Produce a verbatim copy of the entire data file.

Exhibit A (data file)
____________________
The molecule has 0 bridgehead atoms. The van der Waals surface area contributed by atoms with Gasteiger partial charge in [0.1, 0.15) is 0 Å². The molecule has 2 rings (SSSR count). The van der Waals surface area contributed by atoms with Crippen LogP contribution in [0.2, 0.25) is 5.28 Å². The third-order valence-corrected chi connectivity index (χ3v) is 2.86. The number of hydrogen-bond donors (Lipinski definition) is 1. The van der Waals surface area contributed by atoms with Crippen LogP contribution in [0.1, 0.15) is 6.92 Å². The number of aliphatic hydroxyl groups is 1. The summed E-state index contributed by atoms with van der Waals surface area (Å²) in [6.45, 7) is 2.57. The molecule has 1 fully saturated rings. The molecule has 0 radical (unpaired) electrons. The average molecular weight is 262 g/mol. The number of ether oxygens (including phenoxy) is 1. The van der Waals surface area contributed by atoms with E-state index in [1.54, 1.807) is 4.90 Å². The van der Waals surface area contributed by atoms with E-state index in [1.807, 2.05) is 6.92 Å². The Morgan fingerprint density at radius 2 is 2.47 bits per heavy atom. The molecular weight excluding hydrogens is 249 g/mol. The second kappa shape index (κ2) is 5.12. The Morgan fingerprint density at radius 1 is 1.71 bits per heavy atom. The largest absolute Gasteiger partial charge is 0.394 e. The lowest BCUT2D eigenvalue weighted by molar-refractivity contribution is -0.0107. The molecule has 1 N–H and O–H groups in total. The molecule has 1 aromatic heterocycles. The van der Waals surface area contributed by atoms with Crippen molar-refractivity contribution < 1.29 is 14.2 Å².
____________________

The molecule has 0 bridgehead atoms. The van der Waals surface area contributed by atoms with Gasteiger partial charge in [0.1, 0.15) is 0 Å². The molecule has 2 rings (SSSR count). The van der Waals surface area contributed by atoms with Crippen LogP contribution in [0.2, 0.25) is 5.28 Å². The third-order valence-corrected chi connectivity index (χ3v) is 2.86. The number of hydrogen-bond donors (Lipinski definition) is 1. The van der Waals surface area contributed by atoms with Crippen LogP contribution in [0.1, 0.15) is 6.92 Å². The number of aliphatic hydroxyl groups is 1. The summed E-state index contributed by atoms with van der Waals surface area (Å²) in [6.45, 7) is 2.57. The molecule has 1 fully saturated rings. The molecule has 0 radical (unpaired) electrons. The average molecular weight is 262 g/mol. The number of ether oxygens (including phenoxy) is 1. The van der Waals surface area contributed by atoms with E-state index in [1.54, 1.807) is 4.90 Å². The van der Waals surface area contributed by atoms with E-state index in [1.807, 2.05) is 6.92 Å². The Morgan fingerprint density at radius 2 is 2.47 bits per heavy atom. The molecular weight excluding hydrogens is 249 g/mol. The second kappa shape index (κ2) is 5.12. The Morgan fingerprint density at radius 1 is 1.71 bits per heavy atom. The largest absolute Gasteiger partial charge is 0.394 e. The lowest BCUT2D eigenvalue weighted by molar-refractivity contribution is -0.0107. The molecule has 1 N–H and O–H groups in total. The molecule has 1 aromatic heterocycles. The van der Waals surface area contributed by atoms with Crippen molar-refractivity contribution < 1.29 is 14.2 Å².